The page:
Day Two: Bags Galore

Even though my first day in Milan was amazing, I am ecstatic to tell my blog readers that today was even better. My jet lag was all but resolved and even more so once I sat down for my lavish breakfast at the hotel. After breakfast and an interesting workshop with a professional actress, we were off for our first real day exploring Milan. As typical tourists would, we started our journey in the duoma. We had the chance to gaze upon the eighth largest church in the world and take part in all the accompanying photo opportunities. Our group was later joined by a tour guide who took us on a journey of some of the best of the duoma area. Our tour guide started the tour by relaying a brief history of Italy so we could better understand the country we were in and the culture behind it. Following our condensed history lesson, we started to explore the galleria. The galleria was absolutely beautiful with some of the most expensive designers in the world and marked by a sleek exterior.  However, with a gorgeous location comes exuberant rents. Some rents were as high as eight million dollars a year; this did not stop Prada from opening two locations right across from each other. Prada was not alone in the galleria, it was joined by other lavish neighbors such as Louis Vuitton and Versace.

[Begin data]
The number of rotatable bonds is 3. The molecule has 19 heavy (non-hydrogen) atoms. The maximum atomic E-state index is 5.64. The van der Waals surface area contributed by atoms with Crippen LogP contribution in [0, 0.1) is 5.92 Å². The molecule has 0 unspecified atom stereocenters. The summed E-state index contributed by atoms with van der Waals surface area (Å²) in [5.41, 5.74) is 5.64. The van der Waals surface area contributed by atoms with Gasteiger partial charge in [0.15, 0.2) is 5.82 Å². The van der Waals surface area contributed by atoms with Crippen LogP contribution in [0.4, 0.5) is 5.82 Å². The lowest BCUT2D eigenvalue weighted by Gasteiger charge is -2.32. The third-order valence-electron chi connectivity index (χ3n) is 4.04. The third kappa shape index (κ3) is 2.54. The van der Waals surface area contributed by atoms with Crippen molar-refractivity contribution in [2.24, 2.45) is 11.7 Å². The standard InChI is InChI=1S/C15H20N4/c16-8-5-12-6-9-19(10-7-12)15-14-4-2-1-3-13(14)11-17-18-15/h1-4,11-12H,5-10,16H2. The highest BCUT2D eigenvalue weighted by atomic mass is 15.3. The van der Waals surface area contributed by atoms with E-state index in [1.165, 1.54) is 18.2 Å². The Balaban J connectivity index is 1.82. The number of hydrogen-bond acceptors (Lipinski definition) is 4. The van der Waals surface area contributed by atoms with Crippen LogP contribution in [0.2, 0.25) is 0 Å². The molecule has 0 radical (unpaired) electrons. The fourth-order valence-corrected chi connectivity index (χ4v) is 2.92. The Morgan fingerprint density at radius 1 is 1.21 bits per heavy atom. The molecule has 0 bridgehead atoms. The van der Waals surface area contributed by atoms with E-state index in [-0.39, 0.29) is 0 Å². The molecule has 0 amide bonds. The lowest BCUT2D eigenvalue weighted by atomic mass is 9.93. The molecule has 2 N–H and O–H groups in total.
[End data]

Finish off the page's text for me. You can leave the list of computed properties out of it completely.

The mood that the galleria gave off was in sharp contrast with the other neighborhoods we strolled past later on our walking tour. We first visited the store Gravi, which sold leather handbags. The exterior of the store was not shiny like the galleria, rather there was a more rustic look. Adjacent to the store were beautiful columns, a hallmark of the area. Inside the store itself, it was a very small place and there were bits of fabric strewn about. Various handbags were mounted throughout the interior along with little bits of catholicism mixed into the decorations. The operator and creator of the store, Gravi, was generous enough to give us all the answers we desired about his business. Gravi is a self-made man, he had started working with handbags at the young age of 14. Now, he owns a successful store where he creates unique bags for each customer. Gravi operates a one-level business: he sells directly to the customers. Gravi actually used to dabble in the retail business, however, he became so busy with his custom orders that he gave up his retail work. Since Gravi is the manufacturer and the producer, he has almost complete control over his process. The only part of the process Gravi does not have control over are his suppliers. Gravi’s purses are not just limited to leather, hence his suppliers vary wildly. He has leather from Naples, Venice,Verona, and Gravi also has fabrics such as snakeskin and crocodile from other countries. Gravi is not happy about having to use suppliers from outside of Italy, however, regulations in Italy forced his hand. Gravi’s custom purses are not just unique for Italy, but also for America as well. As an amateur shopper, I have never seen a store produce custom bags. Gravi has a loyal set of customers and is a part of the Milan culture. The second store we visited, IF, also sold handbags, but it could not be more different than Gravi’s store. The owner of the IF, Milan store was clad in a trendy, all black outfit as she welcomed us in. The outside of the store was more commercial looking than the Gravi store. The owner of the IF store explained to us that their brand was established in 2012, much more new than the Gravi store. Even though both the Gravi store and the IF store make custom handbags, IF’s store structure is very different. IF prides itself on having franchised locations both in Italy and throughout the world. IF has a much more basic design that only has a couple of tweaks that can be made to it. However, like the Gravi store, the IF bags are made in store. I was lucky enough to be able to witness one of our very own group members be a customer of the store. Our group member, Cassy, was able to pick out various aspects of the bag while the shop operator quickly assembled the bag. I will hand it to Gravi that his bags seemed to be of higher quality than the IF bags. The IF bags were constructed thanks to the help of hot glue and scotch tape. Even though using Italian materials and being Italian is very important to the IF company, their store is decorated with English slogans and their motto, “it’s hard to be simple” is in English. Overall, the differences between the galleria and the two smaller shops were discrete yet important. I am excited to visit the museum and meet some Italian students tomorrow!

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